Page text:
And, of course the primary joy of the film, and, I would say, the primary reason to watch it, is to get to spend some time with this incredible, irrepressable personality. Ms. Stritch was perfect casting on 30 Rock, and there is quite a lot of Colleen Donaghy in her. She is an absolute hoot, saying exactly what she is thinking and not pulling punches with anyone. It is incredible fun getting to watch her interactions with everyone around her. (I particularly loved getting to know the woman who has become something of an assistant to Ms. Stritch, after having gotten sucked into the powerful gravity-well of Ms. Stritch’s personality.)
Elaine Stritch: Shoot Me is a great little film, and a worthy swan-song for this incredible woman who so recently passed away. For anyone who knew her broadway work, and for any younger fans like me who only got to know her through 30 Rock, this is a film worth seeing.… [continued]
An attempt to reverse global warming has gone catastrophically wrong, resulting in frigid temperatures covering the entire planet and wiping out almost all life on Earth. The few survivors of humanity exist inside Snowpiercer, an enormous train on a track that circles the globe once each year. The product of a wealthy inventor, Snowpiercer is a fully self-contained, self-supporting ecosystem. But within the train, a strict class system has developed, with the wealthy in the front cars living a life of luxury, while the impoverished are crammed in together in the tail section, living in gulag-like conditions. Curtis (Chris Evans), assisted by the wizened old man Gilliam (William Hurt), decides to start a revolution, breaking out of the tail section and leading his followers through one train-car after another, on their way to the front and the revered, perpetual-motion engine.
Any time I get to see an original work of science fiction I am happy, and the South Korean film Snowpiercer (adapted from the French graphic novel Le Transperceneige) sure is original. The film reminds me of the wacko-crazy extraordinary visual sensibility of Terry Gilliam. (is it a coincidence that William Hurt’s character is named Gilliam? I doubt it.) The movie is gorgeous, a feast for the eyes, with extraordinary work done by the sets and costume departments. Each train-car is its own unique, fully-contained world. Each time Curtis and his fellows enter a new car, so are we the audience drawn into a wonderful new, fully-imagined reality. It is extraordinary. (All the more-so considering this was far from a big-budget Hollywood blockbuster.)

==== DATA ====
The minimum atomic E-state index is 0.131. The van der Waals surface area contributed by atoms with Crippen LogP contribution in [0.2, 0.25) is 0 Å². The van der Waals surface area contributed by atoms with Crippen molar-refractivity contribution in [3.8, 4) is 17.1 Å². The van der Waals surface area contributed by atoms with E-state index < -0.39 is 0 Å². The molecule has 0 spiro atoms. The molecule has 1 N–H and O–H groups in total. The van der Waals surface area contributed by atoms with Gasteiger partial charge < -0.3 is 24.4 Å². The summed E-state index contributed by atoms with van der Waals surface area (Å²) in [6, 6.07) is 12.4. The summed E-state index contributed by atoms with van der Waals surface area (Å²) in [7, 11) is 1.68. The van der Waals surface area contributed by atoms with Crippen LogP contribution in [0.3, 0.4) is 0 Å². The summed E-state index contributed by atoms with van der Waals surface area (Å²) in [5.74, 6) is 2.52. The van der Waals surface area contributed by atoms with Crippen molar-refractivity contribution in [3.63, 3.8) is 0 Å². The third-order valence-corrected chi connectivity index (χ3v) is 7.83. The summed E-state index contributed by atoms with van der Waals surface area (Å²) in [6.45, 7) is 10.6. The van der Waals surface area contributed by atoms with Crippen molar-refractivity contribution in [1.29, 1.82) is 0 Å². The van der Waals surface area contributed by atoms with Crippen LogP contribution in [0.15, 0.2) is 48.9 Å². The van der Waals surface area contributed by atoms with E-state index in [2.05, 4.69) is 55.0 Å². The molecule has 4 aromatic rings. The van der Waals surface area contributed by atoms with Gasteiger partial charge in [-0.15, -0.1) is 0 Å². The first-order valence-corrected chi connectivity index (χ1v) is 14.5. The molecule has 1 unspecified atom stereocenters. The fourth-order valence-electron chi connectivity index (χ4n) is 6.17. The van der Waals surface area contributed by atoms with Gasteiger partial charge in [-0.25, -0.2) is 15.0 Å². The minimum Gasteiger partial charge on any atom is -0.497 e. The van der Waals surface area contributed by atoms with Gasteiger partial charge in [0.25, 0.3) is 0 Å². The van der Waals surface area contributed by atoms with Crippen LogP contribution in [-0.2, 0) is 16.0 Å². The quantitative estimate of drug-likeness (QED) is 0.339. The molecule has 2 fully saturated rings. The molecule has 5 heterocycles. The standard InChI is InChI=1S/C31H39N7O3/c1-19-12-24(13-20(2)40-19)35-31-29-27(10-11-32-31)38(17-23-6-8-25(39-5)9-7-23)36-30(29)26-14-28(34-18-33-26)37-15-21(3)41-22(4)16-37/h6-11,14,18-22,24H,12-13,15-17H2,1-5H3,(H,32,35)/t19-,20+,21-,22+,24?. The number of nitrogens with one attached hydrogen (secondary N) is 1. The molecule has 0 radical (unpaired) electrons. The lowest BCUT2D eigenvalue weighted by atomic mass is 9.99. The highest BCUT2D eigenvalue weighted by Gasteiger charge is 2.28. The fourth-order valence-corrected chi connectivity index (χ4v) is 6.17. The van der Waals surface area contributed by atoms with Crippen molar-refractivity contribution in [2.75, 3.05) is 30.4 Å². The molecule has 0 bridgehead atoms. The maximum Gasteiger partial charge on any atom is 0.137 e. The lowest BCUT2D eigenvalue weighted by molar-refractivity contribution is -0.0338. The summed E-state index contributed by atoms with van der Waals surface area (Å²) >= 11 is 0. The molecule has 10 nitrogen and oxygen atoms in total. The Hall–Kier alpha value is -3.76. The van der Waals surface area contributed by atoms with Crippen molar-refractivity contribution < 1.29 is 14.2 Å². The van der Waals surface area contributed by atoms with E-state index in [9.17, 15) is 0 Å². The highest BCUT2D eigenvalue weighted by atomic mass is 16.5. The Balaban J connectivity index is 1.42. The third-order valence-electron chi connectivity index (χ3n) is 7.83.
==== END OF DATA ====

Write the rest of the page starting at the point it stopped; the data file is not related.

I am not sure how much of Snowpiercer is meant to be taken literally. There are many questions I could ask about the logistics of the reality of this sci-fi world within the train. But I don’t think we’re meant to ask those questions, and the film is strong enough that I never got bogged down in asking myself those questions. There is extraordinary power in the simple metaphor of the train’s linear class system. Like the best sci-fi, Snowpiercer dazzles at creating a world outside of our own, while, at the same time, having so much to say about our present-day reality.
The film also reminded me of Apocalypse Now, as with each train-car Curtis’ group passes through, it’s as if they are on their own Heart of Darkness journey down the river into the unknown. Just like Willard (Martin Sheen’s character in Apocalypse Now), Curtis finds at the end f his journey a figure of complex, ambiguous morality. And just like for Willard, it is left to Curtis to make the final moral judgment as to whether this individual can be permitted to remain alive.… [continued]